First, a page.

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A former aspiring New York congressional candidate who’d fought in Afghanistan was found dead on Tuesday only days after dropping out of the 2022 race.
Attorney Kyle Van De Water, an Afghanistan war veteran, was found dead in a cemetery after the Town of Poughkeepsie Police Department received a report of a “man down,” according to the Mid Hudson News.
“Police sources say that the death is being investigated as a likely suicide,” according to the local outlet.
In July, the 41-year-old Republican reportedly announced his intention to challenge incumbent New York Rep. Antonio Delgado, a Democrat, in the 2022 election.
It was to be his second attempt at securing the seat. He tried in 2020 but ultimately lost to Delgado, although he did come in at second place with 151,000 votes.
Yet on Aug. 27th, as the situation in Afghanistan was spiraling out of control because of the Biden administration’s demonstrable incompetence, Delgado suddenly posted an update to social media announcing that he was dropping out of the race:
I have been truly humbled by and will be forever grateful for all of the support I have received these past few years….
“I have been truly humbled by and will be forever grateful for all of the support I have received these past few years. It has been an honor getting to meet so many of you as I traveled across the district,” he wrote.
“Unfortunately, circumstances in my life have changed and I am no longer able to give 110 percent towards this endeavor. For the good of the party, and the district, I have decided to withdraw my candidacy. I look forward to vigorously and enthusiastically supporting the GOP candidate in 2022,” he added.
Eleven days later, he was found dead allegedly from suicide, raising the question of whether his death is linked to him dropping out, and whether his dropping out is in turn linked to the ongoing crisis in Afghanistan.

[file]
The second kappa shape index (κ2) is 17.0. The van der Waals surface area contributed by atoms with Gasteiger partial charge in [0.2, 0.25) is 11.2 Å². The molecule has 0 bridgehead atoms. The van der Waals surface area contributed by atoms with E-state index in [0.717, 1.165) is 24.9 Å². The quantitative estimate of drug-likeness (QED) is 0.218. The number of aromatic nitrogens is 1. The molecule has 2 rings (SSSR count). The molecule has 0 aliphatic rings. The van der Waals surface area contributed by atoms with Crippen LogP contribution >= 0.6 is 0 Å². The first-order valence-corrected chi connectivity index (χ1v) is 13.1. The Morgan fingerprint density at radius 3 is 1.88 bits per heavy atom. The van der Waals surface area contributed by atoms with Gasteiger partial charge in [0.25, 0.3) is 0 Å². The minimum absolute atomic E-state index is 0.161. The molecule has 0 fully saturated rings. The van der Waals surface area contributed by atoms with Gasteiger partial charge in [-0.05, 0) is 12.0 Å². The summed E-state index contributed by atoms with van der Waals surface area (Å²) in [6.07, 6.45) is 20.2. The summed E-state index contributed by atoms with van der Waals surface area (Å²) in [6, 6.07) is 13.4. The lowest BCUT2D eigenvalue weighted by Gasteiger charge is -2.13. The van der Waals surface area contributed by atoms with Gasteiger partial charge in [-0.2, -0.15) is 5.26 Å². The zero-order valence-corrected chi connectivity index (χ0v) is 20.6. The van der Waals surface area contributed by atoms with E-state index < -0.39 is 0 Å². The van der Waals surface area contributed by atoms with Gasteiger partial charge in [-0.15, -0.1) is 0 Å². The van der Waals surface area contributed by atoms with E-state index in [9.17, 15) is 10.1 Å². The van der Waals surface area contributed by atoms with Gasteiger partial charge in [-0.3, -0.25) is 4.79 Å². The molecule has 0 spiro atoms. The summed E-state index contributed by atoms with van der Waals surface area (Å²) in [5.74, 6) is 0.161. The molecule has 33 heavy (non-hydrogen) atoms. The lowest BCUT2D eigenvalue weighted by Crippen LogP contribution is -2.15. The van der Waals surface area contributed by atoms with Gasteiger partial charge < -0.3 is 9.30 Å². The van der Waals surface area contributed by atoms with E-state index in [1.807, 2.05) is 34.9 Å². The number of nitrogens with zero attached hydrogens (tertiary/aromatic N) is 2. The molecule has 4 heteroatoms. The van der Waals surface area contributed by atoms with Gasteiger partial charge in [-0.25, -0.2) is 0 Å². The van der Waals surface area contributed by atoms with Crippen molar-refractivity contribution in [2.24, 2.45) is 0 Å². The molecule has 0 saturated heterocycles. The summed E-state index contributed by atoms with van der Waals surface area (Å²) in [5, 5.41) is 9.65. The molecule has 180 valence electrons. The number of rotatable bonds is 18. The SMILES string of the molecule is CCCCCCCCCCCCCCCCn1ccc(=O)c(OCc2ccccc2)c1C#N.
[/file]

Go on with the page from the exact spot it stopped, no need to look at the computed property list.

De Water’s campaign website says he “was born in Rhinebeck,” “raised in Poughkeepsie” and, after attending the University of Massachusetts at Amherst on an ROTC scholarship, joined the Army Reserves and began attending law school.
“After passing the Bar exam he became an active duty member of the United States Army in 2006, assigned to the Judicial Advocate General’s Corps. This service included working as an Administrative Law Attorney at the United State Military Academy, West Point before being deployed to Kabul, Afghanistan where he was awarded the Bronze Star in 2011,” it reads.
“He received the Meritorious Service Medal and his honorable discharge from the Army in 2014. He continues to serve in the U.S. Army Reserves JAG Corps, holding the rank of Major, and works as a Litigation Attorney at Corbally, Gartland & Rappleyea, LLP in Poughkeepsie,” the biography continues.
De Water’s death has spurred widespread condolences, including — to his credit — from Delgado.
May God rest Kyle’s soul. And may God bless his family. pic.twitter.com/5brIW5cesM
— Congressman Antonio Delgado (@repdelgado) September 7, 2021
“My heart breaks for Kyle, and his beautiful family. We shared a number of conversations about family and country, and I walked away from each one knowing that he had a profound love for both,” he said.
“Kyle’s death is tragically felt not only on an individual level, but also nationally, as far too many veterans across our country are going without the support and care that their service to our great land undoubtedly necessitates,” the congressman added.
Delgado was 100 percent correct. Amid the crisis in Afghanistan, there’s been a surge in calls to veteran suicide hotlines. Veterans who fought in Afghanistan understandably feel devastated over the ruinous condition that the Biden administration left the nation in and over the tens of thousands of allies the administration abandoned.
The Veterans Crisis Line has seen a sharp uptick in the volume of calls received from veterans. I want to ensure the crisis line has the resources to proactively help every veteran who needs it. Read our letter to the VA Secretary demanding he prioritize this vital resource. ⬇️ pic.twitter.com/lg5FUDzel5
— Congresswoman Tenney (@RepTenney) September 3, 2021
However, it’s unclear how De Water had felt about the crisis in Afghanistan. It doesn’t appear he’d uploaded any Facebook posts or tweets about it.
Local officials have also expressed condolences over his death.
“My heart is broken for Kyle’s children and family,” Dutchess County Executive Marc Molinaro said in his own statement Tuesday.
“Kyle was a war hero who put his life and well-being on the line for his country. We owe him, his family, and all of our brave service men and women everything for the sacrifices they’ve made,” he added.
My heart is broken for Kyle’s children & family. My prayers are with them as they attempt to come to grips with this tragedy. Kyle was a war hero… We owe him, his family & all our brave service men and women everything for the sacrifices they have made. pic.twitter.com/UWPyxVgf0j
— Marc Molinaro (@marcmolinaro) September 7, 2021
It appears from photos on De Water’s Facebook page that he left behind four young children and a wife.
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